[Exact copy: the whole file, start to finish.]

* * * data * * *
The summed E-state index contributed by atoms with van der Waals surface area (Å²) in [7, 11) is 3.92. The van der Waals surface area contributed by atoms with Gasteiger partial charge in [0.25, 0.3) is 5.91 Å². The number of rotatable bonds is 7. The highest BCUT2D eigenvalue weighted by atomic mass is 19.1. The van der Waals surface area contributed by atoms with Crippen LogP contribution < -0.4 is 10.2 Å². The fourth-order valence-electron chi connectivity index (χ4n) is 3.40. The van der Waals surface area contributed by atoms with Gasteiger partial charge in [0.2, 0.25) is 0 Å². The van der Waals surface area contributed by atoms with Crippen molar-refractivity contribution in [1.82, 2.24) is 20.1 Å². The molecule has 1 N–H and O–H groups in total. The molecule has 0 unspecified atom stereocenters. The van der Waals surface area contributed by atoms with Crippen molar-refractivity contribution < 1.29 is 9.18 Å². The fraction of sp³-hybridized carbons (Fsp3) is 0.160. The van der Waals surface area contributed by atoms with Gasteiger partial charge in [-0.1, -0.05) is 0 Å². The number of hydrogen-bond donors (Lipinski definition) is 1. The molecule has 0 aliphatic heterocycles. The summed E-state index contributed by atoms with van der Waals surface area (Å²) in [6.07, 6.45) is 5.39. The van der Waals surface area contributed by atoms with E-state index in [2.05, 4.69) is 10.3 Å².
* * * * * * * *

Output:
The summed E-state index contributed by atoms with van der Waals surface area (Å²) in [7, 11) is 3.92. The van der Waals surface area contributed by atoms with Gasteiger partial charge in [0.25, 0.3) is 5.91 Å². The number of rotatable bonds is 7. The highest BCUT2D eigenvalue weighted by atomic mass is 19.1. The van der Waals surface area contributed by atoms with Crippen LogP contribution < -0.4 is 10.2 Å². The fourth-order valence-electron chi connectivity index (χ4n) is 3.40. The van der Waals surface area contributed by atoms with Gasteiger partial charge in [0.2, 0.25) is 0 Å². The van der Waals surface area contributed by atoms with Crippen molar-refractivity contribution in [1.82, 2.24) is 20.1 Å². The molecule has 1 N–H and O–H groups in total. The molecule has 0 unspecified atom stereocenters. The van der Waals surface area contributed by atoms with Crippen molar-refractivity contribution < 1.29 is 9.18 Å². The fraction of sp³-hybridized carbons (Fsp3) is 0.160. The van der Waals surface area contributed by atoms with Gasteiger partial charge in [-0.1, -0.05) is 0 Å². The number of hydrogen-bond donors (Lipinski definition) is 1. The molecule has 0 aliphatic heterocycles. The summed E-state index contributed by atoms with van der Waals surface area (Å²) in [6.07, 6.45) is 5.39. The van der Waals surface area contributed by atoms with E-state index in [2.05, 4.69) is 10.3 Å².